It was an instant hit and, although Lofting said he didn’t necessarily write the book for children, it was classified as a children’s classic. He wrote another and then another each year between 1922 and 1928, winning honors and prizes in the process.
Sadly, his wife and greatest fan, Flora, died in 1927. He married Katherine Peters in 1928, but she, too, passed away before they celebrated their first anniversary. Not surprising is that Lofting suffered through the next years in a deep depression. Not until five years had passed did Lofting release another Dolittle book, “Doctor Dolittle’s Return.”
He married Josephine Fricker in 1935 and the next year, after his son, Christopher, was born, he moved his family to sunny California, to a beautiful home in Topanga Canyon. He finally wrote another book, “Doctor Dolittle and the Secret Lake,” a 12-year-long labor of love for his toddler son, Christopher.
When World War 2 broke out, the man who had become a pacifist after experiencing the Great War, the man who always had loved and honored animals, sat down and wrote a gut-wrenching poem sharing his feelings about the futility and horrors of war, entitled “Victory for the Slain,” published in Britain in 1942. After a lengthy illness, Hugh Lofting died at a hospital in Santa Monica, California in 1947 at the age of 61.

“What is war?” I asked.
“Oh, it’s a messy, stupid business,” he said. “Two sides wave flags and beat drums and shoot one another dead. It always begins this way, making speeches, talking about rights, and all that sort of thing.”
“But what is it for? What do they get out of it?”
“I don’t know,” he said. “To tell you the truth, I don’t think they know themselves.”
from Doctor Dolittle and the Green Canary by Hugh Lofting

Tory Hartmann
Sand Hill Review Press
+1 415-297-3571
email us here

Source: EIN Presswire

CSA Balloons Announces Save-the-Date Balloons for Business Events

Custom Balloon Printing

Save the date balloons for business

With save-the-dates being all the rage, custom balloon printer CSA Balloons now offers custom save-the-date balloons for businesses.

Balloons can offer that element of fun, while providing plenty of visual space to include all the necessary elements of a save-the-date announcement”

— Csaba Laviolette, President and Founder of CSA Balloons

TORONTO , ONTARIO, CANADA, February 1, 2020 /EINPresswire.com/ — Leave it to CSA Balloons to constantly find new, inventive ways to make use of balloons. They decided to kick off 2020 with the announcement of their save-the-date custom balloons for businesses.

Save-the-date balloons are a growing trend in the wedding industry. However, they are a relatively new thing for business events.

It is a known fact that business professionals have to manage hectic schedules and save very little time in their calendar for business functions. For this reason, sending-out save-the-dates allows businesses to maximize their potential number of attendees. Still, many companies want to do more; they see the benefit of using their save-the-date announcement as a way to create a buzz around their event, all the while raising a feeling of anticipation for what’s to come. That’s when save-the-date custom balloons come into play.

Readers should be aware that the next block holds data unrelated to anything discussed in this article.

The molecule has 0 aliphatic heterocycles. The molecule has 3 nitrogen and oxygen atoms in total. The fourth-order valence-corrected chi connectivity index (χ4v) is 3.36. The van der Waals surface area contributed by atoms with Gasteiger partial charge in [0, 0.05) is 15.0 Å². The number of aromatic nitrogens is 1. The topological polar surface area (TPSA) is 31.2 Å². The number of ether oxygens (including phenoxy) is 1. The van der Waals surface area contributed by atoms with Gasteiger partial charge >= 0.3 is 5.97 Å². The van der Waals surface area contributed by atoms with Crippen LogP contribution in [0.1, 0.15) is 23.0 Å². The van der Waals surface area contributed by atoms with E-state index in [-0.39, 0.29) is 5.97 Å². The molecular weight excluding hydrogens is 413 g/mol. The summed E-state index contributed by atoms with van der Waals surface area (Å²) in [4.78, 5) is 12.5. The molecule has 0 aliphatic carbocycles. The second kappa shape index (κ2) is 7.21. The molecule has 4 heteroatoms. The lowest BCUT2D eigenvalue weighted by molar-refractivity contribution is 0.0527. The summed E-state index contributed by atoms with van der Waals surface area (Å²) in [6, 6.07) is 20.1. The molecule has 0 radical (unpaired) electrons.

“Balloons can offer that element of fun, while providing plenty of visual space to include all the necessary elements of a save-the-date announcement” mentions Csaba Laviolette, President and Founder of CSA Balloons.

The renowned north-american custom balloon printer has printed save-the-date balloons for some time before making it an official thing. “The save-the-date campaigns that we have been part of have been very successful. We believe custom balloons are great save-the-date announcement tools… many companies and events can benefit from sending out custom balloons ahead of their invitations”, says Laviolette.

CSA Balloons offers 1-side or 2-side imprints for save-the-date custom balloons. They can add a logo or a specific event image in the design, as well as the event slogan and social media information. Their expert graphic designers have created standard save-the-date layouts, developed to convey the announcement information while maximizing the use of imprintable space.

Not All Save-the-Dates Are Created Equal

Laviolette warns us that, although anyone can print a date on a balloon, no one can create the crisp and visually flawless imprint that CSA Balloons guarantees; and their imprint size is larger than anyone on the market. After all, if you are going to use save-the-dates to announce your upcoming event to your business community, you will want them to be perfect. CSA Balloons has proven, many times over, that they can deliver perfection.

About CSA Balloons

For more than twenty years, CSA Balloons has been a leader in custom balloon printing. With offices in Canada and the USA, they supply personalized balloons to clients throughout North-America. Their dedicated staff will help any business, association, or party planner create the perfect custom balloons for any event. Renowned for their impeccable print quality, fast delivery, and outstanding customer service, they are the top-choice balloon printers for businesses big and small.

Csaba Laviolette
CSA Balloons
email us here

Source: EIN Presswire